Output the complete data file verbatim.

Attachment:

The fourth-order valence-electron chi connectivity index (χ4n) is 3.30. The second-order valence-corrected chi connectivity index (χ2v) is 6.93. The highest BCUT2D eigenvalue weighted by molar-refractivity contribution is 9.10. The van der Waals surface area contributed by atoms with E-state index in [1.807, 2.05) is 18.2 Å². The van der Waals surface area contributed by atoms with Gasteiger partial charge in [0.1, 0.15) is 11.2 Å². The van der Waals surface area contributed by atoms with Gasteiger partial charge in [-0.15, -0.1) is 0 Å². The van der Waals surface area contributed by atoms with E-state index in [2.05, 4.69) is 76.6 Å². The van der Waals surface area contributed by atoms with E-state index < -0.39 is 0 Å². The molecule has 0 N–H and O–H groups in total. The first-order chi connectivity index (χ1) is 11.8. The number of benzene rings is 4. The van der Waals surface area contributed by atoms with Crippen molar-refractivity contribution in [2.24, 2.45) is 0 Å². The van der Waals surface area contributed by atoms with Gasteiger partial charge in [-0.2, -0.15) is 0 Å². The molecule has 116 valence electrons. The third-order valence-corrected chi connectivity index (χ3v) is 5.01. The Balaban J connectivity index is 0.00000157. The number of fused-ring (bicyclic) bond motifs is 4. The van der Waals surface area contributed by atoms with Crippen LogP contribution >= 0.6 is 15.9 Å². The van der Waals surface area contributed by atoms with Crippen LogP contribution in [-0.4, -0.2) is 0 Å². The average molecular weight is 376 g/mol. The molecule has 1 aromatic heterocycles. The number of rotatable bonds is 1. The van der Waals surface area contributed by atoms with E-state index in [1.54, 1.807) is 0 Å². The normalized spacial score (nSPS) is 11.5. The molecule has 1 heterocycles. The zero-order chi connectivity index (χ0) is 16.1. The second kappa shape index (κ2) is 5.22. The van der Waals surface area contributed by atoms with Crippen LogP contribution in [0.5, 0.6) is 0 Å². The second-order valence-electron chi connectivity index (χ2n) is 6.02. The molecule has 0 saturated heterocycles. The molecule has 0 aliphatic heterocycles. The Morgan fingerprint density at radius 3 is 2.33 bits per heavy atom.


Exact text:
The fourth-order valence-electron chi connectivity index (χ4n) is 3.30. The second-order valence-corrected chi connectivity index (χ2v) is 6.93. The highest BCUT2D eigenvalue weighted by molar-refractivity contribution is 9.10. The van der Waals surface area contributed by atoms with E-state index in [1.807, 2.05) is 18.2 Å². The van der Waals surface area contributed by atoms with Gasteiger partial charge in [0.1, 0.15) is 11.2 Å². The van der Waals surface area contributed by atoms with Gasteiger partial charge in [-0.15, -0.1) is 0 Å². The van der Waals surface area contributed by atoms with E-state index in [2.05, 4.69) is 76.6 Å². The van der Waals surface area contributed by atoms with E-state index < -0.39 is 0 Å². The molecule has 0 N–H and O–H groups in total. The first-order chi connectivity index (χ1) is 11.8. The number of benzene rings is 4. The van der Waals surface area contributed by atoms with Crippen molar-refractivity contribution in [2.24, 2.45) is 0 Å². The van der Waals surface area contributed by atoms with Gasteiger partial charge in [-0.2, -0.15) is 0 Å². The molecule has 116 valence electrons. The third-order valence-corrected chi connectivity index (χ3v) is 5.01. The Balaban J connectivity index is 0.00000157. The number of fused-ring (bicyclic) bond motifs is 4. The van der Waals surface area contributed by atoms with Crippen LogP contribution >= 0.6 is 15.9 Å². The van der Waals surface area contributed by atoms with Crippen LogP contribution in [-0.4, -0.2) is 0 Å². The average molecular weight is 376 g/mol. The molecule has 1 aromatic heterocycles. The number of rotatable bonds is 1. The van der Waals surface area contributed by atoms with E-state index in [1.54, 1.807) is 0 Å². The normalized spacial score (nSPS) is 11.5. The molecule has 1 heterocycles. The zero-order chi connectivity index (χ0) is 16.1. The second kappa shape index (κ2) is 5.22. The van der Waals surface area contributed by atoms with Crippen LogP contribution in [0.5, 0.6) is 0 Å². The second-order valence-electron chi connectivity index (χ2n) is 6.02. The molecule has 0 saturated heterocycles. The molecule has 0 aliphatic heterocycles. The Morgan fingerprint density at radius 3 is 2.33 bits per heavy atom.